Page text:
- Have dinner at Michelin-starred So Seoul Hannam. Do the wine pairing or at least share one as we did. This was one of our favorite meals during our last trip to Seoul!
Leeum Museum Nearest subway station: Hangangjin Station Exit #1
4. Channel your inner prince or princess while exploring a Korean palace
Seoul is home to no less than five beautiful palaces that were used by the royal families of the Joseon Dynasty. They are stunning and embody the best of Korean traditional architecture. The palaces are free on national holidays as well as on the last Wednesday of every month, and also free for anyone wearing a hanbok.
All five are fairly close to each other but unless you are a big fan of palace tours, I’d recommend picking one or two and checking them out on the same day. Gyeongbokgung is the oldest and largest palace in Seoul, but my favorite is the Secret Garden section of Changdeokgung. You must get tickets in advance for the Secret Garden either online or at the palace.
- Go to Restaurant Jueun, and splurge on a lunch that is worth planning ahead for. Chef Park Ju-eun has created a wonderful tasting menu and has paid close attention to every detail of the establishment, including the elegant video art that spans the wall. Reservations are a must.
- Have coffee and pastries at the bustling Onion Cafe Anguk around the corner from Changdeokgung.
Changdeokgung and Onion Cafe nearest subway station: Anguk Station Exit #3
5. Do some high-low shopping at Namdaemun and Shinsegae
In the heart of downtown Seoul, you can experience some serious high-low shopping with a visit to Namdaemun Market and the adjacent Shinsegae Department Store. Check out the prices first at Shinsegae and you’ll see what a great bargain Namdaemun market is.
Even if you don’t like shopping, a visit to Namdaemun is still one of the best things to do in Seoul. There is something for everyone and even my husband, who is allergic to shopping, found some great hats at a fraction of the price you’d pay once they are exported to the US.
You’ll also find some delicious street food and souvenirs to bring or ship home. Most vendors take credit cards but you’ll likely get a discount for cash. Feel free to haggle if you are buying with cash.
- Eat tteokbokki and odaeng at a Namdaemun street vendor, and be sure to line up for hotteok!
- Most people shop for hats, souvenirs, accessories, and clothing, but you can also get Korean ceramics and banjja bronzeware dishes, bowls, and utensils. Shipping to the US is fairly easy.
- Getting prescription glasses in Korea is a smart thing to do as the cost is much lower than in the US. Order new glasses and/or change the lenses on existing frames at Angel Glasses in Namdaemun.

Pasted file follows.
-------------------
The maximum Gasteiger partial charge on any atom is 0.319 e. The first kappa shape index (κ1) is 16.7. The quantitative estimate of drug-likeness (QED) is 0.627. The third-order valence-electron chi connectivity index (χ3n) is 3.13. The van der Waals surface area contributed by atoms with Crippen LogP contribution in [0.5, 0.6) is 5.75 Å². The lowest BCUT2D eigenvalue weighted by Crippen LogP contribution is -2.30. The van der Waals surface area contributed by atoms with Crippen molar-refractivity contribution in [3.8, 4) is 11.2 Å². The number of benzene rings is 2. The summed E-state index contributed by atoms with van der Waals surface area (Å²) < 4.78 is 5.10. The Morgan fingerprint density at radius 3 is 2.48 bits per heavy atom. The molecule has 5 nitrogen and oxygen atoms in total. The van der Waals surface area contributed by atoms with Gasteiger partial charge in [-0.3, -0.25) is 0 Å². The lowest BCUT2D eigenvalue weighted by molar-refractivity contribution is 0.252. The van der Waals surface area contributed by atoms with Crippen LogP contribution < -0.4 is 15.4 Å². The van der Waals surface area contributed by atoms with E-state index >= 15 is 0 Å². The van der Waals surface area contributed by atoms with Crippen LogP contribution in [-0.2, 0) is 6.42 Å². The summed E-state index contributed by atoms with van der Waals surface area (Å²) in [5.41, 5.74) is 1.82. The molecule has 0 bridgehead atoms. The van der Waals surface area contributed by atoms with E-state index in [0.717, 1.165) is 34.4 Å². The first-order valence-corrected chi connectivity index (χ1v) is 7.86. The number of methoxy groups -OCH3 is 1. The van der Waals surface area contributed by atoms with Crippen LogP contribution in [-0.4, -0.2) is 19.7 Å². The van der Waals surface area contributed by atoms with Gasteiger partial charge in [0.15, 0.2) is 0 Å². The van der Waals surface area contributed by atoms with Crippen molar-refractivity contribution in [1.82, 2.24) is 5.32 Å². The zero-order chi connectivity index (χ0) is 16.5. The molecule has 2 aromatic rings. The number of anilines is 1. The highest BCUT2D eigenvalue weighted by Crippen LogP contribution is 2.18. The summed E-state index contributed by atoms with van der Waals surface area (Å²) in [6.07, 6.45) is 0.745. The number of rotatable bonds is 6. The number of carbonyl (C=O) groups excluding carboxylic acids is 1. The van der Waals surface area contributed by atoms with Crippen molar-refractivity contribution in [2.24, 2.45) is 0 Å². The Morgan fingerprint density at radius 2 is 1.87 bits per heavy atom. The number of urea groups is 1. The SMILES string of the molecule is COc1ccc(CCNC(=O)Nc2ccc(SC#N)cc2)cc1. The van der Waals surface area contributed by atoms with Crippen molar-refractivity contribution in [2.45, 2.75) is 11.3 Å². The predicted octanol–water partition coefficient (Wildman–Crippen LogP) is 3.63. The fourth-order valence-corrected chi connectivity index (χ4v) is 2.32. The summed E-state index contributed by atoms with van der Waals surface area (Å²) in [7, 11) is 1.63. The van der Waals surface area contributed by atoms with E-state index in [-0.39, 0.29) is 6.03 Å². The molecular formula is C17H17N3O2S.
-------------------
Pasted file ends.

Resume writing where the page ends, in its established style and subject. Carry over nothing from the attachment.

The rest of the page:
Namdaemun Market nearest subway station: Hoehyeon Exit #5
6. Take a walk back in time at Bukchon Hanok Village
This beautiful neighborhood of traditional hanok architecture is a must-see in Seoul, especially because the houses are actual homes where people live. Walk around the neighborhood but try to be respectful of the residents and keep the noise down.
- After a nice walk through the hilly streets and alleys, take a break at Osulloc Tea House at the base of Bukchon Hanok Village. Go to the top floor and marvel at the stunning mother-of-pearl cocktail bar. They serve non-alcoholic cocktails that come with adorable snacks including a delicious mini grilled cheese sandwich.
- For lunch or dinner, try Dooreyoo restaurant for elevated Korean traditional dining with a great view.
Bukchon Hanok Village Nearest subway station: Anguk Station, Exit #2
7. Explore Coex for the best things to do in Seoul on a rainy day
The Coex Center is home to three hotels, a luxury department store, a huge convention center, an aquarium, and the largest underground shopping center in Asia. It is also home to Coex Artium, a musical performance hall where you can catch concerts and musicals. The international art fair Frieze takes place at the Coex when it comes to Seoul, so check out the schedule of events to see what cool things are going on.
- Walk around to see the Starfield Library and the other shops, cafes, and restaurants of the Coex Center.
- Check out the Megabox movie theater which reimagines what a movie theater can be. There’s a great cafe and a bar where people hang out before and after movies.
- Eat at Changgo 43 in the Glass Tower building across the street from Coex. Enjoy amazing aged beef bbq on a cast iron grill, along with doenjang jjigae and bokkeumbap on the same pan after you finish the bbq (Changgo 43 has multiple locations).
Coex Nearest subway station: Samseong Station Exit #6 or Bongeunsa Station Exit #7
8. Take in the vistas with a hike up Namsan Mountain